28,500 applications to register property and affairs LPAs
8,200 applications to register EPAs.
6,000 applications to register health and welfare LPAs
22,000 applications to register property and affairs LPAs
The Mental Capacity Act 2005 gave statutory force to valid and applicable advance decisions to refuse treatment (previously also sometimes referred to as living wills'). The Ministry of Justice has no information regarding how many advance decisions have been made.
Philip Davies: To ask the Secretary of State for Justice how much was spent by HM Inspectorate of Probation assessing diversity issues during the delivery of restrictive interventions to offenders in (a) 2006, (b) 2007, (c) 2008 and (d) 2009. 
Mr. Hanson: Precise figures are not discernible. A major element of HM Inspectorate of Probation's inspections is an assessment of the effectiveness of the management of offenders' Risk of Harm to the public, including the delivery of restrictive interventions, in a representative sample of individual cases. While the Inspectorate's assessment of the effectiveness of the delivery of restrictive interventions takes into account any diversity issues, the latter forms only a smallthough importantpart of that assessment.
Robert Neill: To ask the Secretary of State for Culture, Media and Sport with reference to the answer to the hon. Member for Brentwood and Ongar of 25 June 2008, Official Report, column 331W, on regional planning and development: electronic government, how much the Big Lottery Fund has provided for each regional equality and diversity partnership to date; and for what purposes such funds have been provided.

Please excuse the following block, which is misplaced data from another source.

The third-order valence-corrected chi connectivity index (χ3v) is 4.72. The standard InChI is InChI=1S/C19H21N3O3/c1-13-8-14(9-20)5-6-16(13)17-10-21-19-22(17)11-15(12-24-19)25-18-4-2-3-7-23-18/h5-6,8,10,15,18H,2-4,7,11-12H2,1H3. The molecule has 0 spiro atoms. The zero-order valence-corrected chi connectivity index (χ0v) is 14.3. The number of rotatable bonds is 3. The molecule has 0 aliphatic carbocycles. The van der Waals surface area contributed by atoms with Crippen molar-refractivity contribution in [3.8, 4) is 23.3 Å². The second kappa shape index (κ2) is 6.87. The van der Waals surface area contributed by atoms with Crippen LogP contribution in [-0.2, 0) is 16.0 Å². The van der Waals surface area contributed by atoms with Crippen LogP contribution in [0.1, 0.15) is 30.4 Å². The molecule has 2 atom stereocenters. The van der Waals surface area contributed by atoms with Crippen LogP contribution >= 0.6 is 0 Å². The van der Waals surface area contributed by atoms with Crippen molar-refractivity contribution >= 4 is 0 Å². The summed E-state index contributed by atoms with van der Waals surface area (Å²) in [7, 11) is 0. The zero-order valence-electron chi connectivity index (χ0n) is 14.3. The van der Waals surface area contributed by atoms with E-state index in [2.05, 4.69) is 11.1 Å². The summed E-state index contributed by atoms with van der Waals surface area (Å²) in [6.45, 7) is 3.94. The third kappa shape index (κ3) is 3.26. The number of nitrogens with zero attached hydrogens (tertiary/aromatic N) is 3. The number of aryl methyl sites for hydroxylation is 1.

uses information supplied by lottery distributing bodies and indicates that a grant of £495,933 was paid by the Big Lottery Fund to Equality South West in November 2007. The purpose of this award was to support the development of the organisation's work in training voluntary and community organisations to ensure that equality and diversity are systemic within their work.
Barbara Follett: Figures are not available for all museums. The Museums, Libraries and Archives Council advises that regional figures for museum visits specifically in regard to the Renaissance programme 2002-08 are as follows.
|Table 1: Number of educational visits to Renaissance hub museums|
Since 2001-02, 18(1) of DCMS's sponsored museums have collected figures measuring the number of children aged 16 and under attending on and off-site organised educational sessions. DCMS cannot disaggregate the data by region, to provide a regional breakdown, because some institutions who have branches across different parts of the country provide a single return for the organisation. The figures are as follows:
(1) British Museum, Geffrye Museum, Horniman Museum, Imperial War Museum, Museum of London, Museum of Science and Industry in Manchester, National Gallery, National Maritime Museum, National Museums Liverpool, National Museum of Science and Industry, National Portrait Gallery, Natural History Museum, Royal Armouries, Sir John Soanes Museum, Tate Gallery, Tyne and Wear Museums Service, Victoria and Albert Museum and Wallace Collection.
Chris Ruane: To ask the Secretary of State for Culture, Media and Sport how much Heritage Lottery funding was provided to each of the principal seaside towns in England and Wales from the inception of the Heritage Lottery to date, listed in descending order of amount of funding. 
Barbara Follett: The Heritage Lottery Fund was founded in 1994. The Heritage Lottery Fund has advised that Heritage Lottery funding as provided to each of the principal seaside towns in England and Wales since that date is as follows.
|HLF funding for principal seaside towns in England and Wales since 1994|
|Town||Total value of project (£)|
|(1) Includes only the resorts of Cowes, Ryde, Sandown, Shanklin and Ventnor|
(2) Includes only the resorts of Broadstairs, Margate, Ramsgate and Westgate
(3) Includes only the resorts of Brixham, Paignton and Torquay